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Travel Impacts of the April 8 Eclipse

Travel Impacts of the April 8 Eclipse

Though the upper northwest corner of Pennsylvania is the only part of the state that will be directly in the path of the total solar eclipse crossing North America on April 8, travel impacts may be significant, and PMTA members are encouraged to plan ahead. The state has released plans for managing the unexpected number of visitors and their impact on traffic in the region.

While most of Pennsylvania will experience 90-99% coverage of the sun by the moon’s shadow, Crawford and Erie counties as well as portions of Mercer and Warren counties will see total coverage of the sun at approximately 3:16 p.m. to 3:20 p.m. The eclipse will conclude around 4:30 p.m.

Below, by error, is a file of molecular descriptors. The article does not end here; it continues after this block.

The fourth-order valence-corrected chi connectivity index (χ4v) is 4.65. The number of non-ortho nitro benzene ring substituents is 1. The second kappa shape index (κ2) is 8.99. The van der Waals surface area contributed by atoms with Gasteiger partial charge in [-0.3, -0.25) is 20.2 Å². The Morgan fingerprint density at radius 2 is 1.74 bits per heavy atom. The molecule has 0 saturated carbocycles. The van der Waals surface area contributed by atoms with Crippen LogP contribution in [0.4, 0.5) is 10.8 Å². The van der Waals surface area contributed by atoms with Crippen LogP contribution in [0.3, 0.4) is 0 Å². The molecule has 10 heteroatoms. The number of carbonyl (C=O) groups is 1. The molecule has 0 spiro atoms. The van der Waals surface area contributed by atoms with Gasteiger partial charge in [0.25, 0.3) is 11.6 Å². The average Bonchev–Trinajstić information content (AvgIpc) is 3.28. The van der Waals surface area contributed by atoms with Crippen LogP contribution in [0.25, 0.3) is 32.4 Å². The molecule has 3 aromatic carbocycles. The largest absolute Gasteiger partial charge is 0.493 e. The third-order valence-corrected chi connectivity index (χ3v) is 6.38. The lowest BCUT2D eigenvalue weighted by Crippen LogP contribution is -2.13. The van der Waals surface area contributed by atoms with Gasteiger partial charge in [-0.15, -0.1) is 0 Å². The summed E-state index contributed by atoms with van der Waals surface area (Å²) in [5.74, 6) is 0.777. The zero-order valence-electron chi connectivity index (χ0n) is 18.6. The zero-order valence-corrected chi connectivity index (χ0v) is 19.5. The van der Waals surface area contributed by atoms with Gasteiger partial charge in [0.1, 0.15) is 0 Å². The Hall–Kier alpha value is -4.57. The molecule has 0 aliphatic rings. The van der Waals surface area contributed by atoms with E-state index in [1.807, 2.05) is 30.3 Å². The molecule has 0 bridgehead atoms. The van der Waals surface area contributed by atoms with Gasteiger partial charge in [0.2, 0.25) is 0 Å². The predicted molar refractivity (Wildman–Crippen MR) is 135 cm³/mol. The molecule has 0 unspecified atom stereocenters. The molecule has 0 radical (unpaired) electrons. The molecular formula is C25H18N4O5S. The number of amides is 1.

More than 200,000 people are expected to make the journey to the City of Erie alone to experience the event. As a result, unusual travel patterns and volume may lead to unexpected challenges on the road throughout the state during the day.

State agencies are offering the following resources:

  • PennDOT has developed an event-specific 511PA page to assist travelers to the Erie area during the high traffic period to see various suggested routes:
  • The Pennsylvania Turnpike Commission will be keeping all lanes of traffic open heading to and from Erie on I-79 via the Cranberry Interchange (Exit #28) and will add additional maintenance personnel in the event of an emergency.
  • The Pennsylvania State Police will remove disabled vehicles from interstates in northwestern PA and post troopers at each exit to keep traffic moving. They will also direct people gathering at rest stops to view the eclipse elsewhere.

Stay tuned to state and local news -- as well as 511PA -- for updates. 


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